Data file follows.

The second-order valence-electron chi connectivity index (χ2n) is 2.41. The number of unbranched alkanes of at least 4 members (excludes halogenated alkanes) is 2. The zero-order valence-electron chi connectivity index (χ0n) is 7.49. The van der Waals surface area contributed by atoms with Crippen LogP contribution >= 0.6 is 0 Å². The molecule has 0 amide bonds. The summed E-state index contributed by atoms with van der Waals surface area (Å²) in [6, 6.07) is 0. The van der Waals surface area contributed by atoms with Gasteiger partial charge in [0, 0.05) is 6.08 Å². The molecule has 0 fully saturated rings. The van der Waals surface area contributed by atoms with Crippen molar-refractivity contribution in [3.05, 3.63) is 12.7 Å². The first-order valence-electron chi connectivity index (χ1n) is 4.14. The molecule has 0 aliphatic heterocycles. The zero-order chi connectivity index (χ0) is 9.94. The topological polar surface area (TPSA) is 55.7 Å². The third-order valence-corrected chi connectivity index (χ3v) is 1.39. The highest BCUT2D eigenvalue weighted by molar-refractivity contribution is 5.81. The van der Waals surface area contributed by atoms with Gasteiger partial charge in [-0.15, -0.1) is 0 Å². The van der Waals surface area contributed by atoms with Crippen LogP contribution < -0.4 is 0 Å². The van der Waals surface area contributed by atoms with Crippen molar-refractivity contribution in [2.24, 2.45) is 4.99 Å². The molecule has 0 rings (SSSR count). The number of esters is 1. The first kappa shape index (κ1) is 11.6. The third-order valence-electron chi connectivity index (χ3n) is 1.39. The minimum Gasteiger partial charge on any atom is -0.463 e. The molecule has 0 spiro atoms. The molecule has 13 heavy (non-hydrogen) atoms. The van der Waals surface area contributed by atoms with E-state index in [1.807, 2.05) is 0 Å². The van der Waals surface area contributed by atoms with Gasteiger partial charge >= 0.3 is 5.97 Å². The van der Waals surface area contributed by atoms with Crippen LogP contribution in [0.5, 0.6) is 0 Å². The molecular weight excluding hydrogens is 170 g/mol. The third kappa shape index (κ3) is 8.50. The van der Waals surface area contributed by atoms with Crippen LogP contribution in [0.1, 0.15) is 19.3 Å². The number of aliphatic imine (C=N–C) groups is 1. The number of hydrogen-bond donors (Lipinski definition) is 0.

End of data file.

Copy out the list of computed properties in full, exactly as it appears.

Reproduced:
The second-order valence-electron chi connectivity index (χ2n) is 2.41. The number of unbranched alkanes of at least 4 members (excludes halogenated alkanes) is 2. The zero-order valence-electron chi connectivity index (χ0n) is 7.49. The van der Waals surface area contributed by atoms with Crippen LogP contribution >= 0.6 is 0 Å². The molecule has 0 amide bonds. The summed E-state index contributed by atoms with van der Waals surface area (Å²) in [6, 6.07) is 0. The van der Waals surface area contributed by atoms with Gasteiger partial charge in [0, 0.05) is 6.08 Å². The molecule has 0 fully saturated rings. The van der Waals surface area contributed by atoms with Crippen molar-refractivity contribution in [3.05, 3.63) is 12.7 Å². The first-order valence-electron chi connectivity index (χ1n) is 4.14. The molecule has 0 aliphatic heterocycles. The zero-order chi connectivity index (χ0) is 9.94. The topological polar surface area (TPSA) is 55.7 Å². The third-order valence-corrected chi connectivity index (χ3v) is 1.39. The highest BCUT2D eigenvalue weighted by molar-refractivity contribution is 5.81. The van der Waals surface area contributed by atoms with Gasteiger partial charge in [-0.15, -0.1) is 0 Å². The van der Waals surface area contributed by atoms with Crippen LogP contribution < -0.4 is 0 Å². The van der Waals surface area contributed by atoms with Crippen molar-refractivity contribution in [2.24, 2.45) is 4.99 Å². The molecule has 0 rings (SSSR count). The number of esters is 1. The first kappa shape index (κ1) is 11.6. The third-order valence-electron chi connectivity index (χ3n) is 1.39. The minimum Gasteiger partial charge on any atom is -0.463 e. The molecule has 0 spiro atoms. The molecule has 13 heavy (non-hydrogen) atoms. The van der Waals surface area contributed by atoms with E-state index in [1.807, 2.05) is 0 Å². The van der Waals surface area contributed by atoms with Gasteiger partial charge >= 0.3 is 5.97 Å². The van der Waals surface area contributed by atoms with Crippen LogP contribution in [0.5, 0.6) is 0 Å². The molecular weight excluding hydrogens is 170 g/mol. The third kappa shape index (κ3) is 8.50. The van der Waals surface area contributed by atoms with Crippen LogP contribution in [0.1, 0.15) is 19.3 Å². The number of aliphatic imine (C=N–C) groups is 1. The number of hydrogen-bond donors (Lipinski definition) is 0.